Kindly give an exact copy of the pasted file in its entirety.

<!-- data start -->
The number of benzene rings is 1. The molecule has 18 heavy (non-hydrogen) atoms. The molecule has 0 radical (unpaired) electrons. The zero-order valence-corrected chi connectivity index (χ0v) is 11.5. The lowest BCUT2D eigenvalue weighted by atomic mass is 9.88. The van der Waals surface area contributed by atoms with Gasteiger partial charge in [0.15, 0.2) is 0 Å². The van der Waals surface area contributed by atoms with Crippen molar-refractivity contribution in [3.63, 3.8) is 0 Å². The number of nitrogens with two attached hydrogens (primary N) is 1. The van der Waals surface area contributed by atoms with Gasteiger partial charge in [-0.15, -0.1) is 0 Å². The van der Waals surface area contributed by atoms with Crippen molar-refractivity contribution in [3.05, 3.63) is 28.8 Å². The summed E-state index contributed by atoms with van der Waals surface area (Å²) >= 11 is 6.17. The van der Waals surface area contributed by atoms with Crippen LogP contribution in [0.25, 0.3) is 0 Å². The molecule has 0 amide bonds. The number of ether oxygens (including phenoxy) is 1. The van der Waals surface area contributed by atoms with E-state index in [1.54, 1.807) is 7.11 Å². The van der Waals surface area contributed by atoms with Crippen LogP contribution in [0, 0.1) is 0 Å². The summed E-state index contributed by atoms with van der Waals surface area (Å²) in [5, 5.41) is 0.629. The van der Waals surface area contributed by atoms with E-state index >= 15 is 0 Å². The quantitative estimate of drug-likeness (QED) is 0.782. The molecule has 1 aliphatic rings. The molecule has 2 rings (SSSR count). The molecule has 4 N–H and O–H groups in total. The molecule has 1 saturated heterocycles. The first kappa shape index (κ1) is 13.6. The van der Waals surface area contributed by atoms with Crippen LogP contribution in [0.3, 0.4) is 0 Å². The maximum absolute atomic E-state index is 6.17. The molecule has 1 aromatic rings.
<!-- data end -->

The number of benzene rings is 1. The molecule has 18 heavy (non-hydrogen) atoms. The molecule has 0 radical (unpaired) electrons. The zero-order valence-corrected chi connectivity index (χ0v) is 11.5. The lowest BCUT2D eigenvalue weighted by atomic mass is 9.88. The van der Waals surface area contributed by atoms with Gasteiger partial charge in [0.15, 0.2) is 0 Å². The van der Waals surface area contributed by atoms with Crippen molar-refractivity contribution in [3.63, 3.8) is 0 Å². The number of nitrogens with two attached hydrogens (primary N) is 1. The van der Waals surface area contributed by atoms with Gasteiger partial charge in [-0.15, -0.1) is 0 Å². The van der Waals surface area contributed by atoms with Crippen molar-refractivity contribution in [3.05, 3.63) is 28.8 Å². The summed E-state index contributed by atoms with van der Waals surface area (Å²) >= 11 is 6.17. The van der Waals surface area contributed by atoms with Crippen LogP contribution in [0.25, 0.3) is 0 Å². The molecule has 0 amide bonds. The number of ether oxygens (including phenoxy) is 1. The van der Waals surface area contributed by atoms with E-state index in [1.54, 1.807) is 7.11 Å². The van der Waals surface area contributed by atoms with Crippen LogP contribution in [0, 0.1) is 0 Å². The summed E-state index contributed by atoms with van der Waals surface area (Å²) in [5, 5.41) is 0.629. The van der Waals surface area contributed by atoms with E-state index >= 15 is 0 Å². The quantitative estimate of drug-likeness (QED) is 0.782. The molecule has 1 aliphatic rings. The molecule has 2 rings (SSSR count). The molecule has 4 N–H and O–H groups in total. The molecule has 1 saturated heterocycles. The first kappa shape index (κ1) is 13.6. The van der Waals surface area contributed by atoms with Crippen LogP contribution in [0.3, 0.4) is 0 Å². The maximum absolute atomic E-state index is 6.17. The molecule has 1 aromatic rings.